Pygmy Date Palm
By Mollie Luze, Reiman Gardens, Iowa State University
The definition of pygmy is ‘an individual of unusually small size considered to be of little or no importance.’ While the pygmy date palm, Pheonix roebelinii, may be small in stature, it is far from insignificant in interior landscaping.
As a whole, the palm family (Arecaceae) is one the most easily recognizable plant families, with over 2,600 species found in the tropical or subtropical climates of the world. The genus Pheonix makes up just a small portion of this group, with about 17 species. The genus is known as the date palms because the fruit pulp that can be very sweet and sugary in some species.
The pygmy date palm originates from Southeast Asia, where it grows in clearings or along riverbanks with sun to partial shade. The species requires abundant water with a rich, organic soil to reach full potential. USDA hardiness zone for the plant is 10-11 (30- 40 °F), but has been known to exist in 9b (20-30 °F) for many years without protection. The palm can make a wonderful small patio tree during the summer months in the Midwest, however; it must be brought indoors before the first frost in the fall.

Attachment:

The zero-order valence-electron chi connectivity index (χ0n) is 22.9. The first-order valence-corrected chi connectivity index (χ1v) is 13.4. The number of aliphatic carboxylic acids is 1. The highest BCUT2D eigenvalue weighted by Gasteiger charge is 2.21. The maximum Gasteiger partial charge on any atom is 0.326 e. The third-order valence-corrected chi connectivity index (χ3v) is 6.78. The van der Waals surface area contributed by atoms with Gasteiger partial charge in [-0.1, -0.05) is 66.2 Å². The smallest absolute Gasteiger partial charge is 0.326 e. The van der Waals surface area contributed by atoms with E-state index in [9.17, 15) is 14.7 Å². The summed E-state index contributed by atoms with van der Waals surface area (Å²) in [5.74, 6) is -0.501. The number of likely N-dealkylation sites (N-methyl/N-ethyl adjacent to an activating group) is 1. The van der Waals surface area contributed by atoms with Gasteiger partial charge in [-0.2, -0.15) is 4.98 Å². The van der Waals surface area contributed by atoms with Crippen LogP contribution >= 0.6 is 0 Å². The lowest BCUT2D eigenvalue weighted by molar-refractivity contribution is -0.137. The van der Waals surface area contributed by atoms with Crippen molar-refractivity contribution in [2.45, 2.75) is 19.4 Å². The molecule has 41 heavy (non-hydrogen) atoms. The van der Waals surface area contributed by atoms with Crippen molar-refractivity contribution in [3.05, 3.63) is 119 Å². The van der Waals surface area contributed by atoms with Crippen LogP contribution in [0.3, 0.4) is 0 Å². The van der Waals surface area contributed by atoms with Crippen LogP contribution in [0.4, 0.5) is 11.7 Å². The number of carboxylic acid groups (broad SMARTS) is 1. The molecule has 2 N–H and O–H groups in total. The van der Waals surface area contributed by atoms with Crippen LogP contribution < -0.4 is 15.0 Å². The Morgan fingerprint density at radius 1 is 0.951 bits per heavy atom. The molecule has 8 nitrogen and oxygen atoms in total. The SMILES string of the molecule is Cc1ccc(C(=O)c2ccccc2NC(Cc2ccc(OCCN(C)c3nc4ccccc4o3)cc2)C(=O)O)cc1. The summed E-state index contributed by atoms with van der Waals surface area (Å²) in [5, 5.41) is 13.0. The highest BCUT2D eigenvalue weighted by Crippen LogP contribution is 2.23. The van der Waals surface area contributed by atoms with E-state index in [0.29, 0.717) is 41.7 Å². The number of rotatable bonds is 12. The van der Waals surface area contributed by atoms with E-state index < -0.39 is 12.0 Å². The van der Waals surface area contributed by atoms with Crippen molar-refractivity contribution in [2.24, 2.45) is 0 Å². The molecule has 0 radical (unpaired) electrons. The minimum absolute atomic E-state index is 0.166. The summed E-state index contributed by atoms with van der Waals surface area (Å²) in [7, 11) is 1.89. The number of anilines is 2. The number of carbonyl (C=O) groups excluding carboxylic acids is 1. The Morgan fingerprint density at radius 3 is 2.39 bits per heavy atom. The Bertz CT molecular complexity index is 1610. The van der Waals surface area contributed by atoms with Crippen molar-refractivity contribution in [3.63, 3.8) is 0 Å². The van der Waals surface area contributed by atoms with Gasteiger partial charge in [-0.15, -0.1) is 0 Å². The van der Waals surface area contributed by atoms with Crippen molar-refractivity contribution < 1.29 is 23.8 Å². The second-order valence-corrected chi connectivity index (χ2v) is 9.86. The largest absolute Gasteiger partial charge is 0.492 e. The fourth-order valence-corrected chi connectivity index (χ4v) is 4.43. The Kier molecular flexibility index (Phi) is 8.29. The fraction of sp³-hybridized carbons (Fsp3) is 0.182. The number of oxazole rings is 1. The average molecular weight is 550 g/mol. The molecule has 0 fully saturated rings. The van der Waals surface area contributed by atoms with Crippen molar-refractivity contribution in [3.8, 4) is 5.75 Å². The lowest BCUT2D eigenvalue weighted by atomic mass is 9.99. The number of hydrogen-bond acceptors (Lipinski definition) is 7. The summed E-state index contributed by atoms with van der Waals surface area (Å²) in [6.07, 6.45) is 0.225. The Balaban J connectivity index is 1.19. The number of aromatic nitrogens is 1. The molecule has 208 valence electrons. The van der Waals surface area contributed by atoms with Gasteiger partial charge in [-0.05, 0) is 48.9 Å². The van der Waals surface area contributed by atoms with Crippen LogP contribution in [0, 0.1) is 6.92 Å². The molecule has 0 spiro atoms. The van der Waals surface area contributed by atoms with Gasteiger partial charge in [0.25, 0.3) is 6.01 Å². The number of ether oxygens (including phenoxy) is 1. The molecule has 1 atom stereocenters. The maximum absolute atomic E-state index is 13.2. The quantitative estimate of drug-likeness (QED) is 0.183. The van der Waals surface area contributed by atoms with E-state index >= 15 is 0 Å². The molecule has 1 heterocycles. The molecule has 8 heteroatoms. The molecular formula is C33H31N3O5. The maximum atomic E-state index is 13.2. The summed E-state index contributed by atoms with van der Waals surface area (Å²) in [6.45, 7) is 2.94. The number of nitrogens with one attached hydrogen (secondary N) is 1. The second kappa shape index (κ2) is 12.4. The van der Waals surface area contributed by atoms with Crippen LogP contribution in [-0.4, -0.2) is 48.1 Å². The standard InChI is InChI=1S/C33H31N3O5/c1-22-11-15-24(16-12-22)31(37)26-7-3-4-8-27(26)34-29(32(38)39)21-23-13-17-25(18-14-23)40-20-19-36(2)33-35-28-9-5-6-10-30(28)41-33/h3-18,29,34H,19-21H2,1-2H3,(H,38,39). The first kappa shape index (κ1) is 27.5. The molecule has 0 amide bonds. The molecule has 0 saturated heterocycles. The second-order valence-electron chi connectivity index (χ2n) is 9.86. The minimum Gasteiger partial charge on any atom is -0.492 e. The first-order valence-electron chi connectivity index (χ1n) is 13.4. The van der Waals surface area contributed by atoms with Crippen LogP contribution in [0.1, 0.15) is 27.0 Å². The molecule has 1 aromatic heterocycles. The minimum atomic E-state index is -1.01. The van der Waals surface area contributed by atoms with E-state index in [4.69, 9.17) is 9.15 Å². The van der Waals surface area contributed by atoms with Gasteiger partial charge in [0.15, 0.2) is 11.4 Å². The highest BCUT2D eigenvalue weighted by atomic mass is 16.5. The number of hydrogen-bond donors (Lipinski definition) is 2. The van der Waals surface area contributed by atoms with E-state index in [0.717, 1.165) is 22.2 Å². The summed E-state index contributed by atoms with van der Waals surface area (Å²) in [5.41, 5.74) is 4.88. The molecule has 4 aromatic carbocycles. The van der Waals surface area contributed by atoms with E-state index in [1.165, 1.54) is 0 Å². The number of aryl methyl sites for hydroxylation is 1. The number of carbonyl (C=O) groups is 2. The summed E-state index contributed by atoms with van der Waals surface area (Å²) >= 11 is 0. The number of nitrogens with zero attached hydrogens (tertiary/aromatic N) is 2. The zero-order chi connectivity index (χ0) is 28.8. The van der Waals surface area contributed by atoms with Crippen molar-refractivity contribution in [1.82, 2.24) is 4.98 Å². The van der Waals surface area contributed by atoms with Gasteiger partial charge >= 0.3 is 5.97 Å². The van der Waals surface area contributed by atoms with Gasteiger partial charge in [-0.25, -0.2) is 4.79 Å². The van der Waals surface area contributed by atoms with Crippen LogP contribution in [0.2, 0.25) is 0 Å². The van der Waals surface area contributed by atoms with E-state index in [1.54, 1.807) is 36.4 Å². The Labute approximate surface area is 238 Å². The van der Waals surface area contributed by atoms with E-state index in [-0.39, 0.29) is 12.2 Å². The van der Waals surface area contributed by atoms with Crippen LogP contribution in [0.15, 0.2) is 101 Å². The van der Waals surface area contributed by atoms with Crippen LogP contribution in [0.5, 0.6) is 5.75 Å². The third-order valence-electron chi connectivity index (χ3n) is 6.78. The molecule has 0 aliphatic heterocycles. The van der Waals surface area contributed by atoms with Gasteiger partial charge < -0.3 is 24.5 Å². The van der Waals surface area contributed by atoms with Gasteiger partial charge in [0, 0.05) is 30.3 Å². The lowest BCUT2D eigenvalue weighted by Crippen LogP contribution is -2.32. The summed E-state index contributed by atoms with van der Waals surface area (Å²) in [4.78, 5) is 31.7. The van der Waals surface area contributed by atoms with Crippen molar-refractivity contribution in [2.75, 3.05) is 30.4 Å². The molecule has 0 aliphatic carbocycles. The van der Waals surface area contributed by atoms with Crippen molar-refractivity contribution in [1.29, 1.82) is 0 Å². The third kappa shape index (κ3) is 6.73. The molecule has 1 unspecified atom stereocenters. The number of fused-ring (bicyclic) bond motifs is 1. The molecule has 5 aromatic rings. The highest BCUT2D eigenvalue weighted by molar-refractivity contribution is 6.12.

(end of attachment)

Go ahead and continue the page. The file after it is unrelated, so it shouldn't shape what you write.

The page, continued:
The pygmy date palm is considered one of the more graceful palms of the species, with its relatively thin solitary trunk and full rounded crown. Trunk height can reach 8-10 feet and each leaf can grow up to 6 feet long with evenly spaced leaflets. Young leaves are covered in a chalky, grayish cast, making an attractive contrast to the deep green mature leaves. The leaves are also noticeably more lightweight and soft in texture compared to the other species.
Because of its size, the pygmy date palm is popular for interiorscapes and commercial plantings. The palm is often sold with several plants to a container and is usually referred to as multi-stemmed specimen, creating an attractive, full arrangement.
You can see a pygmy date palm used as a backdrop in the indoor conservatory at Iowa State University’s Reiman Gardens. The current display focuses on the artwork of Georgia O’Keeffe and her interest in calla lilies.